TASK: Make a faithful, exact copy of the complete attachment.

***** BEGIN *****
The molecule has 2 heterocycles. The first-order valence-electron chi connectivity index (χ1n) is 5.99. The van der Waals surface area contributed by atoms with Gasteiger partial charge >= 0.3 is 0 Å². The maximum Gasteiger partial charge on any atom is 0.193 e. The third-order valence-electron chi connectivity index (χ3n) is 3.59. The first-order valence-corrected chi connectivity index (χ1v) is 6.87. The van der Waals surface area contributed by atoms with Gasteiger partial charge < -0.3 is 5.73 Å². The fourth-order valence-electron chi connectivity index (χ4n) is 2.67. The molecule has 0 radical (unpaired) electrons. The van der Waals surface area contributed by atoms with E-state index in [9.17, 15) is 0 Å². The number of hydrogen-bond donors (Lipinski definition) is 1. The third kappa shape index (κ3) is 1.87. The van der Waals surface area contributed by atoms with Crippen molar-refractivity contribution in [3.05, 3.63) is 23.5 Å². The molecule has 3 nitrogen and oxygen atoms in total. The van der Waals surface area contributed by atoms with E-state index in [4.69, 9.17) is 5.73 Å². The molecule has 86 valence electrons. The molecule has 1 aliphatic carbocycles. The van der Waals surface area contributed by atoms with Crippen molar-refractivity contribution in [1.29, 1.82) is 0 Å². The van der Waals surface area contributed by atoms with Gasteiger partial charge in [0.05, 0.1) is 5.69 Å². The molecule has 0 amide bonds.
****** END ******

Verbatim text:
The molecule has 2 heterocycles. The first-order valence-electron chi connectivity index (χ1n) is 5.99. The van der Waals surface area contributed by atoms with Gasteiger partial charge >= 0.3 is 0 Å². The maximum Gasteiger partial charge on any atom is 0.193 e. The third-order valence-electron chi connectivity index (χ3n) is 3.59. The first-order valence-corrected chi connectivity index (χ1v) is 6.87. The van der Waals surface area contributed by atoms with Gasteiger partial charge < -0.3 is 5.73 Å². The fourth-order valence-electron chi connectivity index (χ4n) is 2.67. The molecule has 0 radical (unpaired) electrons. The van der Waals surface area contributed by atoms with E-state index in [9.17, 15) is 0 Å². The number of hydrogen-bond donors (Lipinski definition) is 1. The third kappa shape index (κ3) is 1.87. The van der Waals surface area contributed by atoms with Crippen molar-refractivity contribution in [3.05, 3.63) is 23.5 Å². The molecule has 3 nitrogen and oxygen atoms in total. The van der Waals surface area contributed by atoms with E-state index in [4.69, 9.17) is 5.73 Å². The molecule has 86 valence electrons. The molecule has 1 aliphatic carbocycles. The van der Waals surface area contributed by atoms with Crippen molar-refractivity contribution in [1.29, 1.82) is 0 Å². The van der Waals surface area contributed by atoms with Gasteiger partial charge in [0.05, 0.1) is 5.69 Å². The molecule has 0 amide bonds.